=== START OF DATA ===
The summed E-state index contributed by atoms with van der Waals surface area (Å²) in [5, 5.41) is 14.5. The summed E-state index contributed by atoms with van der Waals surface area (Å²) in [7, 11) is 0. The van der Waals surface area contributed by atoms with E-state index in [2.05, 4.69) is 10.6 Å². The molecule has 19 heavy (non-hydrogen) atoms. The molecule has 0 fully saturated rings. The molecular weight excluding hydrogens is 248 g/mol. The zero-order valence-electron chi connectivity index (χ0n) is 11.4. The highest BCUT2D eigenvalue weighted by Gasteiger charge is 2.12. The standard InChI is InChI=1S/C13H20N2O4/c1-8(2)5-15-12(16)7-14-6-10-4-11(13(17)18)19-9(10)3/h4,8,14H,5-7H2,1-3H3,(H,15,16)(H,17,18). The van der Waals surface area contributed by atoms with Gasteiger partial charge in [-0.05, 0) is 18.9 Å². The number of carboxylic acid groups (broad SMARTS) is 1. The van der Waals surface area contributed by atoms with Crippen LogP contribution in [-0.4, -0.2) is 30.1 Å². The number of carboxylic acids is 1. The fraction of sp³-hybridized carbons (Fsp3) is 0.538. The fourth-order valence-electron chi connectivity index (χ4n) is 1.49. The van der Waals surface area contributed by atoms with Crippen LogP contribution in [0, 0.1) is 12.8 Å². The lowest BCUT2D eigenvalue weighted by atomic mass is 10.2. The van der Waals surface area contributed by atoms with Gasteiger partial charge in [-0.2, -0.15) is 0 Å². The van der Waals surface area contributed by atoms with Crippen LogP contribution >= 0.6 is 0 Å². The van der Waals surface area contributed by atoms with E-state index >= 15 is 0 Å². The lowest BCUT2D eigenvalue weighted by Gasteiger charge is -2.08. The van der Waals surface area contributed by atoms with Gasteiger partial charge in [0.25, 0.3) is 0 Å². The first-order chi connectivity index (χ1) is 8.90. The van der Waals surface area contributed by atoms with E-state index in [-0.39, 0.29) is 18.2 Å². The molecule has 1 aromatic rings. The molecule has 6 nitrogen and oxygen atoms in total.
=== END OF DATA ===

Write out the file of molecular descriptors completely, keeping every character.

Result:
The summed E-state index contributed by atoms with van der Waals surface area (Å²) in [5, 5.41) is 14.5. The summed E-state index contributed by atoms with van der Waals surface area (Å²) in [7, 11) is 0. The van der Waals surface area contributed by atoms with E-state index in [2.05, 4.69) is 10.6 Å². The molecule has 19 heavy (non-hydrogen) atoms. The molecule has 0 fully saturated rings. The molecular weight excluding hydrogens is 248 g/mol. The zero-order valence-electron chi connectivity index (χ0n) is 11.4. The highest BCUT2D eigenvalue weighted by Gasteiger charge is 2.12. The standard InChI is InChI=1S/C13H20N2O4/c1-8(2)5-15-12(16)7-14-6-10-4-11(13(17)18)19-9(10)3/h4,8,14H,5-7H2,1-3H3,(H,15,16)(H,17,18). The van der Waals surface area contributed by atoms with Gasteiger partial charge in [-0.05, 0) is 18.9 Å². The number of carboxylic acid groups (broad SMARTS) is 1. The van der Waals surface area contributed by atoms with Crippen LogP contribution in [-0.4, -0.2) is 30.1 Å². The number of carboxylic acids is 1. The fraction of sp³-hybridized carbons (Fsp3) is 0.538. The fourth-order valence-electron chi connectivity index (χ4n) is 1.49. The van der Waals surface area contributed by atoms with Crippen LogP contribution in [0, 0.1) is 12.8 Å². The lowest BCUT2D eigenvalue weighted by atomic mass is 10.2. The van der Waals surface area contributed by atoms with Gasteiger partial charge in [-0.2, -0.15) is 0 Å². The van der Waals surface area contributed by atoms with Crippen LogP contribution >= 0.6 is 0 Å². The van der Waals surface area contributed by atoms with E-state index >= 15 is 0 Å². The lowest BCUT2D eigenvalue weighted by Gasteiger charge is -2.08. The van der Waals surface area contributed by atoms with Gasteiger partial charge in [0.25, 0.3) is 0 Å². The first-order chi connectivity index (χ1) is 8.90. The van der Waals surface area contributed by atoms with E-state index in [-0.39, 0.29) is 18.2 Å². The molecule has 1 aromatic rings. The molecule has 6 nitrogen and oxygen atoms in total.